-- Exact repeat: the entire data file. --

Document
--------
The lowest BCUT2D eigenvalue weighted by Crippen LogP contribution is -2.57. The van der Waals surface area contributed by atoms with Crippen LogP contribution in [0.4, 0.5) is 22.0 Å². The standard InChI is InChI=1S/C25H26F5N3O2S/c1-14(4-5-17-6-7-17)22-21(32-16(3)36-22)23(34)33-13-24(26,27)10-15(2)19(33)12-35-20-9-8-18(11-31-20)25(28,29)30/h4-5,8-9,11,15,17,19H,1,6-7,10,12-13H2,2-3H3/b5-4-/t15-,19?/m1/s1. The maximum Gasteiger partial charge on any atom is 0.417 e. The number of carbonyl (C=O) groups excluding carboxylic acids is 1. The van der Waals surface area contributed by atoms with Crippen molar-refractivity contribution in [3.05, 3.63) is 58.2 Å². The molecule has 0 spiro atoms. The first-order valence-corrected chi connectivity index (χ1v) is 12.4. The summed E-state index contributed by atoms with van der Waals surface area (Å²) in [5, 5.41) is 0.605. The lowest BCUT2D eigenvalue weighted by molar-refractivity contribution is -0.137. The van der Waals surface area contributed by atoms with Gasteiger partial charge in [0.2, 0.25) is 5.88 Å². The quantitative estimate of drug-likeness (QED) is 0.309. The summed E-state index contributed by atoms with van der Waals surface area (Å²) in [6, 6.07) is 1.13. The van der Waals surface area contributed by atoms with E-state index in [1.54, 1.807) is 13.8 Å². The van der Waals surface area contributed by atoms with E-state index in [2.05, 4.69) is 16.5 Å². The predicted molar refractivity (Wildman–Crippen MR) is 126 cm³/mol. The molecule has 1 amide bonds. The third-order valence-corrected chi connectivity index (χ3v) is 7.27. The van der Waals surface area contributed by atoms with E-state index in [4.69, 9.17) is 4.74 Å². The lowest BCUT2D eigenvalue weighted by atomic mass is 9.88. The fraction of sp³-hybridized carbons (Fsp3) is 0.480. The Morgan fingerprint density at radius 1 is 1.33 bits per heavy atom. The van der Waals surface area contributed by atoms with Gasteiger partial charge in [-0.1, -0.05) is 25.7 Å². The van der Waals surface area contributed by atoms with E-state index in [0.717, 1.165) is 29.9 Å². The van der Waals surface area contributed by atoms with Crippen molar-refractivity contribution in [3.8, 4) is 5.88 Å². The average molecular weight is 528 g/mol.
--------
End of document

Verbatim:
The lowest BCUT2D eigenvalue weighted by Crippen LogP contribution is -2.57. The van der Waals surface area contributed by atoms with Crippen LogP contribution in [0.4, 0.5) is 22.0 Å². The standard InChI is InChI=1S/C25H26F5N3O2S/c1-14(4-5-17-6-7-17)22-21(32-16(3)36-22)23(34)33-13-24(26,27)10-15(2)19(33)12-35-20-9-8-18(11-31-20)25(28,29)30/h4-5,8-9,11,15,17,19H,1,6-7,10,12-13H2,2-3H3/b5-4-/t15-,19?/m1/s1. The maximum Gasteiger partial charge on any atom is 0.417 e. The number of carbonyl (C=O) groups excluding carboxylic acids is 1. The van der Waals surface area contributed by atoms with Crippen molar-refractivity contribution in [3.05, 3.63) is 58.2 Å². The molecule has 0 spiro atoms. The first-order valence-corrected chi connectivity index (χ1v) is 12.4. The summed E-state index contributed by atoms with van der Waals surface area (Å²) in [5, 5.41) is 0.605. The lowest BCUT2D eigenvalue weighted by molar-refractivity contribution is -0.137. The van der Waals surface area contributed by atoms with Gasteiger partial charge in [0.2, 0.25) is 5.88 Å². The quantitative estimate of drug-likeness (QED) is 0.309. The summed E-state index contributed by atoms with van der Waals surface area (Å²) in [6, 6.07) is 1.13. The van der Waals surface area contributed by atoms with E-state index in [1.54, 1.807) is 13.8 Å². The van der Waals surface area contributed by atoms with E-state index in [2.05, 4.69) is 16.5 Å². The predicted molar refractivity (Wildman–Crippen MR) is 126 cm³/mol. The molecule has 1 amide bonds. The third-order valence-corrected chi connectivity index (χ3v) is 7.27. The van der Waals surface area contributed by atoms with E-state index in [4.69, 9.17) is 4.74 Å². The lowest BCUT2D eigenvalue weighted by atomic mass is 9.88. The fraction of sp³-hybridized carbons (Fsp3) is 0.480. The Morgan fingerprint density at radius 1 is 1.33 bits per heavy atom. The van der Waals surface area contributed by atoms with Gasteiger partial charge in [-0.1, -0.05) is 25.7 Å². The van der Waals surface area contributed by atoms with E-state index in [0.717, 1.165) is 29.9 Å². The van der Waals surface area contributed by atoms with Crippen molar-refractivity contribution in [3.8, 4) is 5.88 Å². The average molecular weight is 528 g/mol.